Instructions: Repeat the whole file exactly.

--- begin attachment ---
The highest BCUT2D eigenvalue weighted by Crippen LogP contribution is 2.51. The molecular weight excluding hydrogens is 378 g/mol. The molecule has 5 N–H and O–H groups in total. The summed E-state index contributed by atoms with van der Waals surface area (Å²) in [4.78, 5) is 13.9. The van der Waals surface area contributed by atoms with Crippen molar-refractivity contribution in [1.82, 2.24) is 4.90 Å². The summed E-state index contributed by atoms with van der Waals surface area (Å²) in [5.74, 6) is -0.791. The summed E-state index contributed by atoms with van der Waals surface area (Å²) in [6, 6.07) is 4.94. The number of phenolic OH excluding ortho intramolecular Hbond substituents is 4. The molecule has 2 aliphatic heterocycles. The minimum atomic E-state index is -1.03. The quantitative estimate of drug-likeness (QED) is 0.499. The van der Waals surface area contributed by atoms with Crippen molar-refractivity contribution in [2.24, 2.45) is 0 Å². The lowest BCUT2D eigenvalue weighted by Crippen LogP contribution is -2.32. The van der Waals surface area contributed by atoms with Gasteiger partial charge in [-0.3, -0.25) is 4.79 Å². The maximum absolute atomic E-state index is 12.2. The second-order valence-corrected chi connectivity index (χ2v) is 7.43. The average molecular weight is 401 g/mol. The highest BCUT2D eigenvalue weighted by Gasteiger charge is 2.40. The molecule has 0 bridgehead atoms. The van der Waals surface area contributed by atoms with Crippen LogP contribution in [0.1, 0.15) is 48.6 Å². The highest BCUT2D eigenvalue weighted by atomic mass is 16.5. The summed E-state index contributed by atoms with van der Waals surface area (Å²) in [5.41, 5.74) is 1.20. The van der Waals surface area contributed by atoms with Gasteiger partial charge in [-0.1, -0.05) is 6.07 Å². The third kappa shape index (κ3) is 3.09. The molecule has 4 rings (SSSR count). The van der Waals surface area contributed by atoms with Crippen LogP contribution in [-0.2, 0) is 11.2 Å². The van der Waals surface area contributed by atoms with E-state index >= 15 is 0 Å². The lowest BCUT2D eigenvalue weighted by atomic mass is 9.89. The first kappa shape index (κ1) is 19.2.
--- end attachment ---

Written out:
The highest BCUT2D eigenvalue weighted by Crippen LogP contribution is 2.51. The molecular weight excluding hydrogens is 378 g/mol. The molecule has 5 N–H and O–H groups in total. The summed E-state index contributed by atoms with van der Waals surface area (Å²) in [4.78, 5) is 13.9. The van der Waals surface area contributed by atoms with Crippen molar-refractivity contribution in [1.82, 2.24) is 4.90 Å². The summed E-state index contributed by atoms with van der Waals surface area (Å²) in [5.74, 6) is -0.791. The summed E-state index contributed by atoms with van der Waals surface area (Å²) in [6, 6.07) is 4.94. The number of phenolic OH excluding ortho intramolecular Hbond substituents is 4. The molecule has 2 aliphatic heterocycles. The minimum atomic E-state index is -1.03. The quantitative estimate of drug-likeness (QED) is 0.499. The van der Waals surface area contributed by atoms with Crippen molar-refractivity contribution in [2.24, 2.45) is 0 Å². The lowest BCUT2D eigenvalue weighted by Crippen LogP contribution is -2.32. The van der Waals surface area contributed by atoms with Gasteiger partial charge in [-0.3, -0.25) is 4.79 Å². The maximum absolute atomic E-state index is 12.2. The second-order valence-corrected chi connectivity index (χ2v) is 7.43. The average molecular weight is 401 g/mol. The highest BCUT2D eigenvalue weighted by Gasteiger charge is 2.40. The molecule has 0 bridgehead atoms. The van der Waals surface area contributed by atoms with Crippen LogP contribution in [0.1, 0.15) is 48.6 Å². The highest BCUT2D eigenvalue weighted by atomic mass is 16.5. The summed E-state index contributed by atoms with van der Waals surface area (Å²) in [5.41, 5.74) is 1.20. The van der Waals surface area contributed by atoms with Gasteiger partial charge in [-0.1, -0.05) is 6.07 Å². The third kappa shape index (κ3) is 3.09. The molecule has 4 rings (SSSR count). The van der Waals surface area contributed by atoms with Crippen LogP contribution in [-0.2, 0) is 11.2 Å². The van der Waals surface area contributed by atoms with E-state index >= 15 is 0 Å². The lowest BCUT2D eigenvalue weighted by atomic mass is 9.89. The first kappa shape index (κ1) is 19.2.